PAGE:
Saturday, March 28, 2009


Children are not always escaping from the mundane, but from the horrific--from all kinds of strong, frightening feelings they have; they don't really mind a little anxiety and heart failure, so long as they know it will end all right. -Maurice Sendak

One of the most frightening, loveliest books will finally make it to the big screen this fall. (Thank you, Alisa, for sending me the trailer.)

From Maurice Sendak's 1964 acceptance speech for the Caldecott Medal:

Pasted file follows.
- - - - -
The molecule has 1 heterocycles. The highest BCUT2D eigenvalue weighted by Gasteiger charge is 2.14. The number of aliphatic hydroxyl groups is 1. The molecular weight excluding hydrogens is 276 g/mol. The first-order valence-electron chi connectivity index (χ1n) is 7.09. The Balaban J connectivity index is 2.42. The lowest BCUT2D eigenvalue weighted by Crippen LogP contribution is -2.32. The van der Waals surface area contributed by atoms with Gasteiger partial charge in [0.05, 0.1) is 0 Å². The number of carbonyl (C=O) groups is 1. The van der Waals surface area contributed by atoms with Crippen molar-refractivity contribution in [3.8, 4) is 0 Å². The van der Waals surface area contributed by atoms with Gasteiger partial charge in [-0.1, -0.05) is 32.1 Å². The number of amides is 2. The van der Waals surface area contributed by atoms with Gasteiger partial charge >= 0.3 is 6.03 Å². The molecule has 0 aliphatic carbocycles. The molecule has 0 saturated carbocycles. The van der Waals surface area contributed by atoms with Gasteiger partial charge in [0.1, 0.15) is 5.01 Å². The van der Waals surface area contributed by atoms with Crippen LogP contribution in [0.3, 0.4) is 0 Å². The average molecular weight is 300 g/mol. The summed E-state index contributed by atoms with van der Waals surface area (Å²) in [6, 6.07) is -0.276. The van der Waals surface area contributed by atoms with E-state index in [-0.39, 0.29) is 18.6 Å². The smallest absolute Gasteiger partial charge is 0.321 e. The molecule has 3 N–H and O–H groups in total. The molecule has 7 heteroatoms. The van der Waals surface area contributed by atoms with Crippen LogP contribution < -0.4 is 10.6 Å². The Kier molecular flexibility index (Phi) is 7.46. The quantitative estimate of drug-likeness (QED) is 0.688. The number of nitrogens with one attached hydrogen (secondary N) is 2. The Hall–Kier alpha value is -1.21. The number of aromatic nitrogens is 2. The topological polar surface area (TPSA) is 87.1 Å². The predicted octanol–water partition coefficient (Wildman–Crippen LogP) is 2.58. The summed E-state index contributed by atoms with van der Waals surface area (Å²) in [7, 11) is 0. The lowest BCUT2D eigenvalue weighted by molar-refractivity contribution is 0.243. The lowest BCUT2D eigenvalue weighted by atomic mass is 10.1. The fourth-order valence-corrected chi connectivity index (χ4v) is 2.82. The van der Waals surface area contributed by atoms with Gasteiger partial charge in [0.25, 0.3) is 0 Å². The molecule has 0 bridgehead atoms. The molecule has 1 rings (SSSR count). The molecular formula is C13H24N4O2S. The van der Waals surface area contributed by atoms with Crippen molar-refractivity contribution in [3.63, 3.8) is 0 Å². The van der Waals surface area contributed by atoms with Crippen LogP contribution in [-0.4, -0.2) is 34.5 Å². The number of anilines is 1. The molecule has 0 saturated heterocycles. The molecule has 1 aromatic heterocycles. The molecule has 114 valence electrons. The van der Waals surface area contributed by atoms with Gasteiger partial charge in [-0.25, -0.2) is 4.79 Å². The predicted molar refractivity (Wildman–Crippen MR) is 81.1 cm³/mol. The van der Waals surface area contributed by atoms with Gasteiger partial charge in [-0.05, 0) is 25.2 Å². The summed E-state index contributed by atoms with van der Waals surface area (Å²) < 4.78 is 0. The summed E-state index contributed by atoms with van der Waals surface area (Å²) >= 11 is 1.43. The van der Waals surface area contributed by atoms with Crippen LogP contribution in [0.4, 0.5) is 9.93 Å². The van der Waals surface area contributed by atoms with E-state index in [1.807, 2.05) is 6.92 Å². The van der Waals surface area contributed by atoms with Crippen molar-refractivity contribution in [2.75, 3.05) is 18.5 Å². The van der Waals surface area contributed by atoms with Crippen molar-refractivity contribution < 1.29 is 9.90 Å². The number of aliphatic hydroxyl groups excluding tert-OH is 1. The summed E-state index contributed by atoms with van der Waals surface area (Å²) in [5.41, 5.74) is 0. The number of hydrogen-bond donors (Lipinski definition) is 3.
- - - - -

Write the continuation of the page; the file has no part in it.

Certainly we want to protect our children from new and painful experiences that are beyond their emotional comprehension and that intensify anxiety; and to a point we can prevent premature exposure to such experiences. But what is just as obvious--and what is too often overlooked--is the fact that from their earliest years children live on familiar terms with disrupting emotions, that fear and anxiety are an intrinsic part of their everyday lives, that they continually cope with frustrations as best they can. And it is through fantasy that children achieve catharsis. It is the best means they have for taming Wild Things. It is my involvement with this inescapable fact of childhood--the awful vulnerability of children and their struggle to make themselves King of all Wild Things--that gives my work whatever truth and passion it may have.

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